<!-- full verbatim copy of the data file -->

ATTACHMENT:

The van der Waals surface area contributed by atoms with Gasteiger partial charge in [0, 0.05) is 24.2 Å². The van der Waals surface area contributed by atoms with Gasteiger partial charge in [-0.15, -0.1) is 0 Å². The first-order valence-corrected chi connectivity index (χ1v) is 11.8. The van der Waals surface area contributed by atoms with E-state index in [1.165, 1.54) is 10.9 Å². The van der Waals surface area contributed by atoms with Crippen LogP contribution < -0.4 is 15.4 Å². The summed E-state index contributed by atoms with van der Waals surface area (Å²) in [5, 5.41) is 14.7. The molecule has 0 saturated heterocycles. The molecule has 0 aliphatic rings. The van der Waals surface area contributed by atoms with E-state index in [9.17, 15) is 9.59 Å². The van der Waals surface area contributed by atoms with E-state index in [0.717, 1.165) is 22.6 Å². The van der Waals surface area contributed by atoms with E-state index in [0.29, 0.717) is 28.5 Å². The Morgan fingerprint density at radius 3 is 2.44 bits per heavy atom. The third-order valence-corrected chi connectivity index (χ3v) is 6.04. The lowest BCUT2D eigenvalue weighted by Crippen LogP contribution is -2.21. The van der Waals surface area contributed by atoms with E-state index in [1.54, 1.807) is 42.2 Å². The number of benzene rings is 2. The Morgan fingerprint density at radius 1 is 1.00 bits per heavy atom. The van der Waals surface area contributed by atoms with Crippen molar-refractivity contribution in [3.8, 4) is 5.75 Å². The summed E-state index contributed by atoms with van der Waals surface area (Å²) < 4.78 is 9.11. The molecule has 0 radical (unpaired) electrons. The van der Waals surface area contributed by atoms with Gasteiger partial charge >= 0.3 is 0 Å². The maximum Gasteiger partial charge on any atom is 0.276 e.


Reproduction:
The van der Waals surface area contributed by atoms with Gasteiger partial charge in [0, 0.05) is 24.2 Å². The van der Waals surface area contributed by atoms with Gasteiger partial charge in [-0.15, -0.1) is 0 Å². The first-order valence-corrected chi connectivity index (χ1v) is 11.8. The van der Waals surface area contributed by atoms with E-state index in [1.165, 1.54) is 10.9 Å². The van der Waals surface area contributed by atoms with Crippen LogP contribution < -0.4 is 15.4 Å². The summed E-state index contributed by atoms with van der Waals surface area (Å²) in [5, 5.41) is 14.7. The molecule has 0 saturated heterocycles. The molecule has 0 aliphatic rings. The van der Waals surface area contributed by atoms with E-state index in [9.17, 15) is 9.59 Å². The van der Waals surface area contributed by atoms with E-state index in [0.717, 1.165) is 22.6 Å². The van der Waals surface area contributed by atoms with E-state index in [0.29, 0.717) is 28.5 Å². The Morgan fingerprint density at radius 3 is 2.44 bits per heavy atom. The third-order valence-corrected chi connectivity index (χ3v) is 6.04. The lowest BCUT2D eigenvalue weighted by Crippen LogP contribution is -2.21. The van der Waals surface area contributed by atoms with E-state index in [1.54, 1.807) is 42.2 Å². The number of benzene rings is 2. The Morgan fingerprint density at radius 1 is 1.00 bits per heavy atom. The van der Waals surface area contributed by atoms with Crippen molar-refractivity contribution in [3.8, 4) is 5.75 Å². The summed E-state index contributed by atoms with van der Waals surface area (Å²) < 4.78 is 9.11. The molecule has 0 radical (unpaired) electrons. The van der Waals surface area contributed by atoms with Gasteiger partial charge >= 0.3 is 0 Å². The maximum Gasteiger partial charge on any atom is 0.276 e.